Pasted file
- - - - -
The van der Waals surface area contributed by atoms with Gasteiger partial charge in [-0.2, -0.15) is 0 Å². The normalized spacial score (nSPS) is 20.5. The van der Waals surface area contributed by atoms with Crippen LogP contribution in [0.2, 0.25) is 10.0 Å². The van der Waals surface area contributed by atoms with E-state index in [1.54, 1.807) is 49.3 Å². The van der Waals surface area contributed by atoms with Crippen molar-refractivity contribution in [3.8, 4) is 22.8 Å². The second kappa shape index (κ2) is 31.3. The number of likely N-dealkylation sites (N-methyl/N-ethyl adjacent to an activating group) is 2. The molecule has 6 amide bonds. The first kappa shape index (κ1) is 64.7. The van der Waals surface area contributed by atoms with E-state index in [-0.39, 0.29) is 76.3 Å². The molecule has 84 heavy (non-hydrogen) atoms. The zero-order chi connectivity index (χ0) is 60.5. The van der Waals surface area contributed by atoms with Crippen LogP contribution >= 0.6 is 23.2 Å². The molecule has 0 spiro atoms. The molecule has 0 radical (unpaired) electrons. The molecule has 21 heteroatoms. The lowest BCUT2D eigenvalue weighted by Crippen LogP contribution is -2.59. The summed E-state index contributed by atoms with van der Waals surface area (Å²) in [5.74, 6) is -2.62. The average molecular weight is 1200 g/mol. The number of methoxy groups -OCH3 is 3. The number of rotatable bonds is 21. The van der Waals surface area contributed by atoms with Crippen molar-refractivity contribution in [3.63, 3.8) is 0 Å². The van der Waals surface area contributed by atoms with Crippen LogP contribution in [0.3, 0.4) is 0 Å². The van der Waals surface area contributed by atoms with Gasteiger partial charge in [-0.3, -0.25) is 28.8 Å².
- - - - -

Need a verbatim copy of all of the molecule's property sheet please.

The van der Waals surface area contributed by atoms with Gasteiger partial charge in [-0.2, -0.15) is 0 Å². The normalized spacial score (nSPS) is 20.5. The van der Waals surface area contributed by atoms with Crippen LogP contribution in [0.2, 0.25) is 10.0 Å². The van der Waals surface area contributed by atoms with E-state index in [1.54, 1.807) is 49.3 Å². The van der Waals surface area contributed by atoms with Crippen molar-refractivity contribution in [3.8, 4) is 22.8 Å². The second kappa shape index (κ2) is 31.3. The number of likely N-dealkylation sites (N-methyl/N-ethyl adjacent to an activating group) is 2. The molecule has 6 amide bonds. The first kappa shape index (κ1) is 64.7. The van der Waals surface area contributed by atoms with E-state index in [-0.39, 0.29) is 76.3 Å². The molecule has 84 heavy (non-hydrogen) atoms. The zero-order chi connectivity index (χ0) is 60.5. The van der Waals surface area contributed by atoms with Crippen LogP contribution >= 0.6 is 23.2 Å². The molecule has 0 spiro atoms. The molecule has 0 radical (unpaired) electrons. The molecule has 21 heteroatoms. The lowest BCUT2D eigenvalue weighted by Crippen LogP contribution is -2.59. The summed E-state index contributed by atoms with van der Waals surface area (Å²) in [5.74, 6) is -2.62. The average molecular weight is 1200 g/mol. The number of methoxy groups -OCH3 is 3. The number of rotatable bonds is 21. The van der Waals surface area contributed by atoms with Crippen molar-refractivity contribution in [3.63, 3.8) is 0 Å². The van der Waals surface area contributed by atoms with Crippen LogP contribution in [0.3, 0.4) is 0 Å². The van der Waals surface area contributed by atoms with Gasteiger partial charge in [-0.3, -0.25) is 28.8 Å².